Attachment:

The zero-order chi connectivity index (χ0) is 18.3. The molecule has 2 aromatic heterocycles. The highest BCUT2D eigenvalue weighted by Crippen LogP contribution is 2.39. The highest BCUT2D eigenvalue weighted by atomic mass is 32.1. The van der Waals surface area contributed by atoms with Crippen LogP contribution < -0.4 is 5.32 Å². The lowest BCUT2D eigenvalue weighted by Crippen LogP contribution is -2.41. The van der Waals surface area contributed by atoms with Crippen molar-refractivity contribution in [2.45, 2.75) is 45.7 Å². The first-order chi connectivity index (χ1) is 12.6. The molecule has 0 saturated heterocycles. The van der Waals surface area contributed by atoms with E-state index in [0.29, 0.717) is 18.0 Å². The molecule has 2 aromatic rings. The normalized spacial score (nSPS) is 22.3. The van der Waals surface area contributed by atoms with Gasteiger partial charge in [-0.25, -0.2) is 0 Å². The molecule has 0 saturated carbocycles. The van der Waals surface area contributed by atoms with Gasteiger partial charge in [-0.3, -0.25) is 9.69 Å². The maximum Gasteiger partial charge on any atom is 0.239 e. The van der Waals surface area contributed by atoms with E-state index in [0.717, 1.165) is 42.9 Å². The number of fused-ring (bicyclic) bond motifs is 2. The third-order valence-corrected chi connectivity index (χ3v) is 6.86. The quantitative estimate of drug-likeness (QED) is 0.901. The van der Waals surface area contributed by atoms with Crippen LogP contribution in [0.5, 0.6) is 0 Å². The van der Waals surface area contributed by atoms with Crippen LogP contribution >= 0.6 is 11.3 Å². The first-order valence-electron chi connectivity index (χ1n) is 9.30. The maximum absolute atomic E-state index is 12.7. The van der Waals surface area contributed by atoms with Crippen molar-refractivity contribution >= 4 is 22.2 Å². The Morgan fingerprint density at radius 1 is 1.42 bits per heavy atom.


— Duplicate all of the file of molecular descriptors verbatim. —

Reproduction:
The zero-order chi connectivity index (χ0) is 18.3. The molecule has 2 aromatic heterocycles. The highest BCUT2D eigenvalue weighted by Crippen LogP contribution is 2.39. The highest BCUT2D eigenvalue weighted by atomic mass is 32.1. The van der Waals surface area contributed by atoms with Crippen LogP contribution < -0.4 is 5.32 Å². The lowest BCUT2D eigenvalue weighted by Crippen LogP contribution is -2.41. The van der Waals surface area contributed by atoms with Crippen molar-refractivity contribution in [2.45, 2.75) is 45.7 Å². The first-order chi connectivity index (χ1) is 12.6. The molecule has 0 saturated heterocycles. The van der Waals surface area contributed by atoms with E-state index in [0.29, 0.717) is 18.0 Å². The molecule has 2 aromatic rings. The normalized spacial score (nSPS) is 22.3. The van der Waals surface area contributed by atoms with Gasteiger partial charge in [-0.25, -0.2) is 0 Å². The molecule has 0 saturated carbocycles. The van der Waals surface area contributed by atoms with Gasteiger partial charge in [-0.3, -0.25) is 9.69 Å². The maximum Gasteiger partial charge on any atom is 0.239 e. The van der Waals surface area contributed by atoms with E-state index in [0.717, 1.165) is 42.9 Å². The number of fused-ring (bicyclic) bond motifs is 2. The third-order valence-corrected chi connectivity index (χ3v) is 6.86. The quantitative estimate of drug-likeness (QED) is 0.901. The van der Waals surface area contributed by atoms with Crippen LogP contribution in [0.5, 0.6) is 0 Å². The van der Waals surface area contributed by atoms with Crippen LogP contribution >= 0.6 is 11.3 Å². The first-order valence-electron chi connectivity index (χ1n) is 9.30. The maximum absolute atomic E-state index is 12.7. The van der Waals surface area contributed by atoms with Crippen molar-refractivity contribution >= 4 is 22.2 Å². The Morgan fingerprint density at radius 1 is 1.42 bits per heavy atom.